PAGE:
They said they had made the deal with Becker to take the truck for $10,000.
“Bullshit,” I say. “The price is fifteen grand.”
“We made the deal with him,” one guy says, “and you guys were just supposed to deliver the truck.”
“We’re going to deliver it and make the exchange,” I say, “but I’m not just working for this guy; we’re partners. He can’t make a ten-grand deal on his own when we had all decided on fifteen. That means I would lose more than a grand of my cut on this deal.”
“That’s your tough luck, pal, because we made the deal and that’s all we’re paying.”
I’m hassling these guys because the original price that I knew of was $15,000, and as a thief you don’t just accept somebody’s word that the price was changed. Plus, if I accepted their word without checking with Becker, it might make him suspicious. If I was such a hotshot, why would I accept a deal different from our original price from guys I didn’t know?
If the deal had been changed, Becker should have let me know. But maybe he didn’t let me know on purpose; maybe he wanted to see how I’d handle it.
Marshall went into the other room and called him. Becker affirmed the deal. We had had the truck too long, it was too hot, and we needed to get rid of it.
“Okay,” I tell these guys. “But anything else you want like this is gonna cost you fifteen grand.”
“We’ll worry about that when the time comes,” the one guy says.
“We won’t worry about it at all,” I say.
We made arrangements to meet at noon the next day near Miami, at an exit off the Sunshine Parkway.
The next morning Marshall and I drove to Miami and went to the Department of Transportation yard and got the Freightliner.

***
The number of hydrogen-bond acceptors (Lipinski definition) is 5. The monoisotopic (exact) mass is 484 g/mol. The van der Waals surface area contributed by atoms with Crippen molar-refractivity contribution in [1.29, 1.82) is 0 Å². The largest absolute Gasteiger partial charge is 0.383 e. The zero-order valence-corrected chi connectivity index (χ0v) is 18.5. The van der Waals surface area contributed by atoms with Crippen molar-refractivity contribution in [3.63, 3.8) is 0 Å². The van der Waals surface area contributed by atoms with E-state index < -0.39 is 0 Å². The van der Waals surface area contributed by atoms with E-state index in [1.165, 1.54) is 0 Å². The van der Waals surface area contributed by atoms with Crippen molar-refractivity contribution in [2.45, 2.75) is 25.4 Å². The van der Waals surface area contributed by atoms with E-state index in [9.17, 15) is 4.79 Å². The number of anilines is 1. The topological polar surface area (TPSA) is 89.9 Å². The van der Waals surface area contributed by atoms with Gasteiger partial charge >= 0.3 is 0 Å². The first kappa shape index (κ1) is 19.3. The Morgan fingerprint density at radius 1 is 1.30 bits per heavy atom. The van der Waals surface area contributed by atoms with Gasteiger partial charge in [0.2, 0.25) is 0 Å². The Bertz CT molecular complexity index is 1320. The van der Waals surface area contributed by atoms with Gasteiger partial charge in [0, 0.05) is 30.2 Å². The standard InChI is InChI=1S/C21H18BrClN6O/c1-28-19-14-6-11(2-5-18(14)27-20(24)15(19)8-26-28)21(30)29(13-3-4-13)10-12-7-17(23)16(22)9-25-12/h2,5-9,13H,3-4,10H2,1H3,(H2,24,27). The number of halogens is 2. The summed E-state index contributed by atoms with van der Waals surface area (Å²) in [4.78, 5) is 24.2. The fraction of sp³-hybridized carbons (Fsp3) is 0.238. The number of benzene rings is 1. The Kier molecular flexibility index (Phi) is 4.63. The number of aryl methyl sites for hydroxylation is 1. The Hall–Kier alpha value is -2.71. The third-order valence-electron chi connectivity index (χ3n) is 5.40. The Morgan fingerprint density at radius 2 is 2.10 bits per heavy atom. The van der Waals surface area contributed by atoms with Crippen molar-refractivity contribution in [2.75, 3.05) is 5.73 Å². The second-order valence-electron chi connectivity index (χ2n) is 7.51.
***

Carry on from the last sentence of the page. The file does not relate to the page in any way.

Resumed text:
We meet the guys at the highway exit. “Before I give you the keys,” I say, “I want the money.”
“Sure,” he says. He puts a soggy, grimy, stinking brown paper bag in my hands.
“What the hell is this?” I say.
“That’s the money,” the guy says. “What we do with our cash money is, we bury it.”
Becker got a contract to hook two Caddies down in Miami. He had this dealership staked out, had found two cars fitting the order. Marshall and I went back there with him about an hour before closing time and parked across the street at a Burger King. We hung around waiting for the dealer to close, checking how often the sheriffs patrols went by.
When the place closed, we saw that they had a guard wandering around the lot. We hadn’t known about the guard. Now we had to plan to deal with him.
Becker wanted to go around to the back of this big lot and make noise to draw the guard off back there while the other two of us would hook the cars and go out the front. I didn’t like that because of the chance for violence with the guard. I started trying to talk him out of it, saying it was too risky.
A sheriff’s car pulled into the Burger King lot and parked near us. Two cops on their coffee break.
We’re leaning against our car. Suddenly Becker puts his arm around my shoulders in a chummy way. He nods toward the patrol car. “Don’t worry about cops. I been in this business a long time,” he says, “and I can smell cops, even plainclothes guys. The easiest to spot, though, are the FBI agents.”
“Oh, yeah?” I say. “Why is that? I never met any FBI agents.”
“The way they dress, talk, act. I can smell them miles away.”